Social Anxiety and Social Phobia in Youth: Characteristics, Assessment, and Psychological Treatment (Series in Anxiety and Related Disorders)
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A great bene?t of being a clinical child psychologist is the opportunity to conduct and review research on fascinating areas of human, youthful behavior. And perhaps no behavior is as central to human existence as social behavior, and the lack thereof. In writing this book, therefore, I have been doubly blessed with the chance to examine seminal works on behaviors that are so critical to the development and quality of life of children. This book covers the major historical aspects, characteristics, asse- ment strategies, and psychological treatment techniques for youths with social anxiety and social phobia. Chapter 1 provides an introduction to the related constructs and history of social phobia. Chapters 2 and 3 provide a summary of the characteristics and etiological variables that pertain most to youths with social anxiety and social phobia. Chapters 4 and 5 provide an overview of research- and clinically-based assessment strategies and recommendations for this population. Chapters 6–9 provide a description of treatment techniques that are most relevant and empirically supported for youths with social anxiety and social phobia. Chapter 10 covers issues regarding general and relapse prevention as well as dif?cult cases and future directions.
system activity, right frontal activation, and right frontal electroencephalograph asymmetry (Fox, Henderson, Rubin, Calkins, & Schmidt, 2001; Kagan et al., 1988; 2001; McManis, Kagan, Snidman, & Woodward, 2002). However, the physiological study of youths with social phobia remains in its infancy. GENERALIZED PSYCHOLOGICAL VULNERABILITIES Recall that generalized psychological vulnerabilities for mental disorder are those factors that generally pervade a person’s life as he or she develops. With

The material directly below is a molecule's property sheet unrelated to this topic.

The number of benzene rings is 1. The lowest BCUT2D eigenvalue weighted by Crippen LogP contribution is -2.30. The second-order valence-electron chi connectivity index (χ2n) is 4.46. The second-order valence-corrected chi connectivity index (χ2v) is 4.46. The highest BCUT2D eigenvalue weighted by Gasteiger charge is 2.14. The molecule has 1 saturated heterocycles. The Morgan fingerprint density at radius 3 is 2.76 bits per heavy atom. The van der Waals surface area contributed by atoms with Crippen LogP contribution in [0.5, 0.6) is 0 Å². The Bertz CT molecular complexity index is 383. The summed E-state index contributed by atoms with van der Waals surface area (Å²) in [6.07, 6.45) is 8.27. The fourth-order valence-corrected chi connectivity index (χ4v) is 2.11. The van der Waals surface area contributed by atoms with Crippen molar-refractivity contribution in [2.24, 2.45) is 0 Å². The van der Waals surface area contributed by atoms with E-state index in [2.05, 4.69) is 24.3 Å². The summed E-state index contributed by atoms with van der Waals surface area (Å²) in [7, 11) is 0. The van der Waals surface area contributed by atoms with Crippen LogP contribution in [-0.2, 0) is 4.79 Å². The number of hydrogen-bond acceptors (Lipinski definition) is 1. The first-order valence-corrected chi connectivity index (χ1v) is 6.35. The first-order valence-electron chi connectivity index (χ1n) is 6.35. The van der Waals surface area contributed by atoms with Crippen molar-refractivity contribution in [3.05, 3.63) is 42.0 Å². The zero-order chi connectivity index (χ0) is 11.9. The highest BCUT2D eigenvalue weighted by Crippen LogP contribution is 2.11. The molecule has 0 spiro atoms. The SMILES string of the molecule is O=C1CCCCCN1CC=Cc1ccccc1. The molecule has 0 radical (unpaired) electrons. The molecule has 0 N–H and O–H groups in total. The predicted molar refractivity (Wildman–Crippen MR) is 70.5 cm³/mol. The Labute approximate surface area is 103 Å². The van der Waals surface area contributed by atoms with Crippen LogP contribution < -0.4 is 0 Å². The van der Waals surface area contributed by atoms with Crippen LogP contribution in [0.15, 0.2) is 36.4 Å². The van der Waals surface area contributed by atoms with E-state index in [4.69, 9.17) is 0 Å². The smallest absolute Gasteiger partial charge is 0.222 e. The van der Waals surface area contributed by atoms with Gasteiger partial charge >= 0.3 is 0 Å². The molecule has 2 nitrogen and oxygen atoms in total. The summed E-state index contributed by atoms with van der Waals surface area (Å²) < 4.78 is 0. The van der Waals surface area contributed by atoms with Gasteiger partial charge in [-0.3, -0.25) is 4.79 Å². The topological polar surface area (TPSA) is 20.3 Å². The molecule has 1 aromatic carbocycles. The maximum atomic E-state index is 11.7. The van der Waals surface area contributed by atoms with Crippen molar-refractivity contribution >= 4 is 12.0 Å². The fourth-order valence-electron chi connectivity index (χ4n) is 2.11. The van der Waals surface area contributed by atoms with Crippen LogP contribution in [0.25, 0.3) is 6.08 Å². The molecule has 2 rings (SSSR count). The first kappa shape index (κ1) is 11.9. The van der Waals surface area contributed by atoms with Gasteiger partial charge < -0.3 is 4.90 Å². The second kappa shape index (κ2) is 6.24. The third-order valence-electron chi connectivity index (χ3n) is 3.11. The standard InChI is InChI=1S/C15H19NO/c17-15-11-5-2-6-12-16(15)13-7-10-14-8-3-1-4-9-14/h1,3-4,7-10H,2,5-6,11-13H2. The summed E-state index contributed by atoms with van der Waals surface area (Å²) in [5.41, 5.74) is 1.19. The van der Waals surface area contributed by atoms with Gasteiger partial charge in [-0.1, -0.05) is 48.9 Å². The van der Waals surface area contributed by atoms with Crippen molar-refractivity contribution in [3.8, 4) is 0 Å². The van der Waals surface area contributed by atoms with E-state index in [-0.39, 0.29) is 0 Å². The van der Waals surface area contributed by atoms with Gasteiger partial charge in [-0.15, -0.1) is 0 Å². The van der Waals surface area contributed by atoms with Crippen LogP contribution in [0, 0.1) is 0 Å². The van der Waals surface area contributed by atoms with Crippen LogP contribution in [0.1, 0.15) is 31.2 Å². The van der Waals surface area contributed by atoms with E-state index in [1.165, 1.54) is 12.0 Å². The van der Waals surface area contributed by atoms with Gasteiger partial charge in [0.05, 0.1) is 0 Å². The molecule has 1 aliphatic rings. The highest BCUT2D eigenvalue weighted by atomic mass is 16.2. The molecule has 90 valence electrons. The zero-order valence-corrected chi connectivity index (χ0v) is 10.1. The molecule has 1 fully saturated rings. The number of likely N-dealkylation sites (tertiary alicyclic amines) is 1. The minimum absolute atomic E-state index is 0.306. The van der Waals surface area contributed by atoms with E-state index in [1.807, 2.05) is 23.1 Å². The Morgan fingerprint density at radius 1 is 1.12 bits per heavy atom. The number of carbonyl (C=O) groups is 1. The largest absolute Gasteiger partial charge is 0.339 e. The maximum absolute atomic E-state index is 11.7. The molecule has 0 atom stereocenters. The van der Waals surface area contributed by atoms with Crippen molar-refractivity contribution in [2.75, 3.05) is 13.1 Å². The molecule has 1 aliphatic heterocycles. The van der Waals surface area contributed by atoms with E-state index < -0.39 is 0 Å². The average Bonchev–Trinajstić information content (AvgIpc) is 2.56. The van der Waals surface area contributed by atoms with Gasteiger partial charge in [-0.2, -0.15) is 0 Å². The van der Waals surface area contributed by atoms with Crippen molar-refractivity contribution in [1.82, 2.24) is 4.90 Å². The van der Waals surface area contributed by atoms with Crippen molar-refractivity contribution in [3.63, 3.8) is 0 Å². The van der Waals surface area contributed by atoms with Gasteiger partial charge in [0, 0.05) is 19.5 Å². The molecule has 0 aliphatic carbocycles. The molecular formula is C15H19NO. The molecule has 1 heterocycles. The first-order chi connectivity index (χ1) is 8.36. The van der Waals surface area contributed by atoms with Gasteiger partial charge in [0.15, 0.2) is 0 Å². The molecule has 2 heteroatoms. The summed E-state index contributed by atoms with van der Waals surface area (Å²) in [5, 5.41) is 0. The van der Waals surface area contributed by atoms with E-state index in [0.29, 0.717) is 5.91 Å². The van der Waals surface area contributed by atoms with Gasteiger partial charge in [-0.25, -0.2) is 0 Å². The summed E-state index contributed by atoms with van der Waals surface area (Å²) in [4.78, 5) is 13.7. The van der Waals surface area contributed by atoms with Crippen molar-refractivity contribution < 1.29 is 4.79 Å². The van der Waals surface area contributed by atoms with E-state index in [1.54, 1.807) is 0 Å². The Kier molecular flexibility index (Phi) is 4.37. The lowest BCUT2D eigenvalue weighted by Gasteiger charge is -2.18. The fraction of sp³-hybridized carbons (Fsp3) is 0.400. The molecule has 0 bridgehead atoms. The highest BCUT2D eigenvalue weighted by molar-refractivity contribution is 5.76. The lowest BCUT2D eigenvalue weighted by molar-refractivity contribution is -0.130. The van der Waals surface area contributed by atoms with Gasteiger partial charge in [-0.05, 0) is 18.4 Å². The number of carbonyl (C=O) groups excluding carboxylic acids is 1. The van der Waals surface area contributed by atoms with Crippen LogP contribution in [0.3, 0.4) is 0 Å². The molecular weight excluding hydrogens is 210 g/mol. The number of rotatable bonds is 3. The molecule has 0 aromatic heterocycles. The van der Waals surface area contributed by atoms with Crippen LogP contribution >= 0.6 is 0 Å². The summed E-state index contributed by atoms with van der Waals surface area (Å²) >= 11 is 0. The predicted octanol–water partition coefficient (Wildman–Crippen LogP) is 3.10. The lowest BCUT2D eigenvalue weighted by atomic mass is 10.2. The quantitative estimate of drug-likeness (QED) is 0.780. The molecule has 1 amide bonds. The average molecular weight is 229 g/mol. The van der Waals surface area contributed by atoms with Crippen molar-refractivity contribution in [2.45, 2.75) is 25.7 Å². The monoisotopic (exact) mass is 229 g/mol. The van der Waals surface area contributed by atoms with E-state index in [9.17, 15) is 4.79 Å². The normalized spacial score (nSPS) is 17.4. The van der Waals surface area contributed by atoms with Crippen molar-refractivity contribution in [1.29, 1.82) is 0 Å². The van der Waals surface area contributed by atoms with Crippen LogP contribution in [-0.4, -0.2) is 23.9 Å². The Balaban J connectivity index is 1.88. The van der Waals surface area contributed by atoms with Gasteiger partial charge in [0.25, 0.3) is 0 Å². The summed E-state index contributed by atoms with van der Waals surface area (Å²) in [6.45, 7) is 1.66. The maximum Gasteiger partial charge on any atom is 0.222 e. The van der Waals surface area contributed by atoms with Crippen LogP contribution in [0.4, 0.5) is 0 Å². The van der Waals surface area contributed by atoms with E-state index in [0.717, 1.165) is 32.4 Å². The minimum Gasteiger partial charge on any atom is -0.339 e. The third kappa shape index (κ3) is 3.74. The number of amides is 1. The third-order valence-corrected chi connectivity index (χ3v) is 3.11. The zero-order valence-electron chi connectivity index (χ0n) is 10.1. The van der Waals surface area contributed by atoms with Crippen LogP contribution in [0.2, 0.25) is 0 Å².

viewed shyness along a social approach-social avoidance conﬂict spectrum. In this conceptualization, shy, socially reticent children want to engage in social interactions with peers but are unsuccessful at doing so, perhaps because of high social anxiety about negative evaluation. On the other hand, shy, socially avoidant children want to withdraw from social interactions and may even be depressed. These children may also be thought of as conﬂicted (i.e., high approach-high avoidance) and
anxiety, other mental, or no other mental disorders. The authors concluded that the SPAI could be used as a valid measure of social anxiety in adolescents. Other researchers also found the SPAI to be a reliable and valid measure for assessing Spanish adolescents (Olivares, Garcia-Lopez, Hidalgo, Turner, & Beidel, 1999). Beidel and her colleagues revamped the SPAI for use with younger children (aged 8–14 years) (SPAI-C) and to measure social phobia in youths as well as social anxiety. The scale
the goal of treatment is not to eradicate social and performance anxiety but to reduce it to manageable proportions without avoidance (e.g., Hope, Heimberg, Juster, & Turk, 2000). In addition, most people cope with social and performance anxiety in appropriate ways, such as calming themselves or “putting aside” or “working through” anxiety to focus on a particular task (e.g., test). Furthermore, some social and performance anxiety could be adaptive in nature, as when inappropriate behavior is
conjunction with response prevention, or ongoing practice of nonavoidant strategies and/or control of compulsive rituals when encountering stressful stimuli (March & Albano, 2002). Parent-Based Contingency Management Procedures Parent-based treatment regarding youths with social anxiety and social phobia generally involves contingency management procedures, or structuring consistent parental consequences for appropriate and inappropriate child behavior (Briesmeister & Schaefer, 1998). For youths